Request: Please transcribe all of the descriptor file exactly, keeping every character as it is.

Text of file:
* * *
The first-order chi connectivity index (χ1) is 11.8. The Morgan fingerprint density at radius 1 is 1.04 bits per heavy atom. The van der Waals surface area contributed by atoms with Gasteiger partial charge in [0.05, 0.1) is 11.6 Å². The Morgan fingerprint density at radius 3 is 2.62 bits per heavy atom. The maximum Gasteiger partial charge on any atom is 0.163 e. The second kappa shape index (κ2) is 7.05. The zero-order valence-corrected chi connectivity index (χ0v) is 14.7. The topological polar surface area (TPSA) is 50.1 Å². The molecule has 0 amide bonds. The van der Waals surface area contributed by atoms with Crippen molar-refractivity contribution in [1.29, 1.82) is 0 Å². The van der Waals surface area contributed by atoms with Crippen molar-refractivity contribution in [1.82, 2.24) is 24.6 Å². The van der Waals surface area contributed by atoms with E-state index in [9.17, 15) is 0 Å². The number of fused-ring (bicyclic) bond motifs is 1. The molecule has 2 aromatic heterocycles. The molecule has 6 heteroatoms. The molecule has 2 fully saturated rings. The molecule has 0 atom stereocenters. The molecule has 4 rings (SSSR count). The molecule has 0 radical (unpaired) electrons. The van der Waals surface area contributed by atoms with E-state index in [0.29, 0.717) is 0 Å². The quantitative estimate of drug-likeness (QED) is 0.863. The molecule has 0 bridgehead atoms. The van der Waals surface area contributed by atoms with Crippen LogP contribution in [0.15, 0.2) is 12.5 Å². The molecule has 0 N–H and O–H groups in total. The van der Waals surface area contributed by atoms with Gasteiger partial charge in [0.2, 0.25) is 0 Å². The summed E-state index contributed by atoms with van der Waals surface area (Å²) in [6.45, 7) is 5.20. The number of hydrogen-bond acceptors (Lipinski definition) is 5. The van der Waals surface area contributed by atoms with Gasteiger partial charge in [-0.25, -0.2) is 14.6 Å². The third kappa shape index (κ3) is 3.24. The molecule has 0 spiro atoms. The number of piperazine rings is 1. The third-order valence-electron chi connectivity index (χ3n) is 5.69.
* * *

The first-order chi connectivity index (χ1) is 11.8. The Morgan fingerprint density at radius 1 is 1.04 bits per heavy atom. The van der Waals surface area contributed by atoms with Gasteiger partial charge in [0.05, 0.1) is 11.6 Å². The Morgan fingerprint density at radius 3 is 2.62 bits per heavy atom. The maximum Gasteiger partial charge on any atom is 0.163 e. The second kappa shape index (κ2) is 7.05. The zero-order valence-corrected chi connectivity index (χ0v) is 14.7. The topological polar surface area (TPSA) is 50.1 Å². The molecule has 0 amide bonds. The van der Waals surface area contributed by atoms with Crippen molar-refractivity contribution in [1.29, 1.82) is 0 Å². The van der Waals surface area contributed by atoms with Crippen molar-refractivity contribution in [1.82, 2.24) is 24.6 Å². The van der Waals surface area contributed by atoms with E-state index in [9.17, 15) is 0 Å². The number of fused-ring (bicyclic) bond motifs is 1. The molecule has 2 aromatic heterocycles. The molecule has 6 heteroatoms. The molecule has 2 fully saturated rings. The molecule has 0 atom stereocenters. The molecule has 4 rings (SSSR count). The molecule has 0 radical (unpaired) electrons. The van der Waals surface area contributed by atoms with E-state index in [0.29, 0.717) is 0 Å². The quantitative estimate of drug-likeness (QED) is 0.863. The molecule has 0 bridgehead atoms. The van der Waals surface area contributed by atoms with Crippen LogP contribution in [0.15, 0.2) is 12.5 Å². The molecule has 0 N–H and O–H groups in total. The van der Waals surface area contributed by atoms with Gasteiger partial charge in [0.2, 0.25) is 0 Å². The summed E-state index contributed by atoms with van der Waals surface area (Å²) in [6.45, 7) is 5.20. The number of hydrogen-bond acceptors (Lipinski definition) is 5. The van der Waals surface area contributed by atoms with Gasteiger partial charge in [-0.25, -0.2) is 14.6 Å². The third kappa shape index (κ3) is 3.24. The molecule has 0 spiro atoms. The number of piperazine rings is 1. The third-order valence-electron chi connectivity index (χ3n) is 5.69.